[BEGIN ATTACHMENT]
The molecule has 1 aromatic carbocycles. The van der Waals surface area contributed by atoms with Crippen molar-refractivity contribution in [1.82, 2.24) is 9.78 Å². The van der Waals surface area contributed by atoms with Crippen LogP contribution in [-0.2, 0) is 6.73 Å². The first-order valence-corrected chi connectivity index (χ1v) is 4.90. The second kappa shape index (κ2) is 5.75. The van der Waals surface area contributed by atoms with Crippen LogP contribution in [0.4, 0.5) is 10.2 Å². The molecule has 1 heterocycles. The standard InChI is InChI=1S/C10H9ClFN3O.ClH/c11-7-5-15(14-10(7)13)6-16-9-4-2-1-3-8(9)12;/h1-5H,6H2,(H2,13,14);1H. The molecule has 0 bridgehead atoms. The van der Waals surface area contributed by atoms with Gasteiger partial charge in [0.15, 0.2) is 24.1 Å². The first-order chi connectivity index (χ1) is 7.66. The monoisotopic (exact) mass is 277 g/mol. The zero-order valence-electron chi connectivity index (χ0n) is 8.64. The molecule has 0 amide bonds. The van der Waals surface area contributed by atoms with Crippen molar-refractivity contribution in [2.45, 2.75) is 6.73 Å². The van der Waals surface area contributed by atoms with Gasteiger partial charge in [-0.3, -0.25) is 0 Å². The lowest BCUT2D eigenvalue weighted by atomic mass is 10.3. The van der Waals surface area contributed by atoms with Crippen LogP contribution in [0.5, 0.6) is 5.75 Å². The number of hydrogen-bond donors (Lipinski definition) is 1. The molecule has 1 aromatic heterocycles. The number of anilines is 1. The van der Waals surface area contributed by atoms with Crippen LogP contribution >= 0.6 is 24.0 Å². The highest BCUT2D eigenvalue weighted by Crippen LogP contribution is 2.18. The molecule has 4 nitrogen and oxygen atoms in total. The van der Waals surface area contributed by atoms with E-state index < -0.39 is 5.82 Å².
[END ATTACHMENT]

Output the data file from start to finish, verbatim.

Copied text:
The molecule has 1 aromatic carbocycles. The van der Waals surface area contributed by atoms with Crippen molar-refractivity contribution in [1.82, 2.24) is 9.78 Å². The van der Waals surface area contributed by atoms with Crippen LogP contribution in [-0.2, 0) is 6.73 Å². The first-order valence-corrected chi connectivity index (χ1v) is 4.90. The second kappa shape index (κ2) is 5.75. The van der Waals surface area contributed by atoms with Crippen LogP contribution in [0.4, 0.5) is 10.2 Å². The molecule has 1 heterocycles. The standard InChI is InChI=1S/C10H9ClFN3O.ClH/c11-7-5-15(14-10(7)13)6-16-9-4-2-1-3-8(9)12;/h1-5H,6H2,(H2,13,14);1H. The molecule has 0 bridgehead atoms. The van der Waals surface area contributed by atoms with Gasteiger partial charge in [0.15, 0.2) is 24.1 Å². The first-order chi connectivity index (χ1) is 7.66. The monoisotopic (exact) mass is 277 g/mol. The zero-order valence-electron chi connectivity index (χ0n) is 8.64. The molecule has 0 amide bonds. The van der Waals surface area contributed by atoms with Crippen molar-refractivity contribution in [2.45, 2.75) is 6.73 Å². The van der Waals surface area contributed by atoms with Gasteiger partial charge in [-0.3, -0.25) is 0 Å². The lowest BCUT2D eigenvalue weighted by atomic mass is 10.3. The van der Waals surface area contributed by atoms with Crippen LogP contribution in [0.5, 0.6) is 5.75 Å². The number of hydrogen-bond donors (Lipinski definition) is 1. The molecule has 1 aromatic heterocycles. The number of anilines is 1. The van der Waals surface area contributed by atoms with Crippen LogP contribution >= 0.6 is 24.0 Å². The highest BCUT2D eigenvalue weighted by Crippen LogP contribution is 2.18. The molecule has 4 nitrogen and oxygen atoms in total. The van der Waals surface area contributed by atoms with E-state index < -0.39 is 5.82 Å².